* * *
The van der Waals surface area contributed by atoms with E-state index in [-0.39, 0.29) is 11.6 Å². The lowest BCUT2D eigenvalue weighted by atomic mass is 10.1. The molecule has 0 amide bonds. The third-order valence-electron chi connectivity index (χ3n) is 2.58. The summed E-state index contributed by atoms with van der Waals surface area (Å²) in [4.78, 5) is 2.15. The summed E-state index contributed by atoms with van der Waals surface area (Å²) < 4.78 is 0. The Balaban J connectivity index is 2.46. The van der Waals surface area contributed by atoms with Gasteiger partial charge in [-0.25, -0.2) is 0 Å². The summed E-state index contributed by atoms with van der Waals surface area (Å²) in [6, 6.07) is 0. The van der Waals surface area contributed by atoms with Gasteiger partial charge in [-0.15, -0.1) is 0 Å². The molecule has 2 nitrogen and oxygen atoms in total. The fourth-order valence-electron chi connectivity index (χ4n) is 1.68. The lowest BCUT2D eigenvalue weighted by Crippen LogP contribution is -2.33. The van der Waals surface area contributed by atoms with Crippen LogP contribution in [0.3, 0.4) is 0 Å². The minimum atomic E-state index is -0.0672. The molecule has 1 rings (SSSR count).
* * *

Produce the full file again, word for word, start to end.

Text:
The van der Waals surface area contributed by atoms with E-state index in [-0.39, 0.29) is 11.6 Å². The lowest BCUT2D eigenvalue weighted by atomic mass is 10.1. The molecule has 0 amide bonds. The third-order valence-electron chi connectivity index (χ3n) is 2.58. The summed E-state index contributed by atoms with van der Waals surface area (Å²) in [4.78, 5) is 2.15. The summed E-state index contributed by atoms with van der Waals surface area (Å²) < 4.78 is 0. The Balaban J connectivity index is 2.46. The van der Waals surface area contributed by atoms with Gasteiger partial charge in [-0.25, -0.2) is 0 Å². The summed E-state index contributed by atoms with van der Waals surface area (Å²) in [6, 6.07) is 0. The van der Waals surface area contributed by atoms with Gasteiger partial charge in [-0.15, -0.1) is 0 Å². The molecule has 2 nitrogen and oxygen atoms in total. The fourth-order valence-electron chi connectivity index (χ4n) is 1.68. The lowest BCUT2D eigenvalue weighted by Crippen LogP contribution is -2.33. The van der Waals surface area contributed by atoms with Crippen LogP contribution in [0.3, 0.4) is 0 Å². The minimum atomic E-state index is -0.0672. The molecule has 1 rings (SSSR count).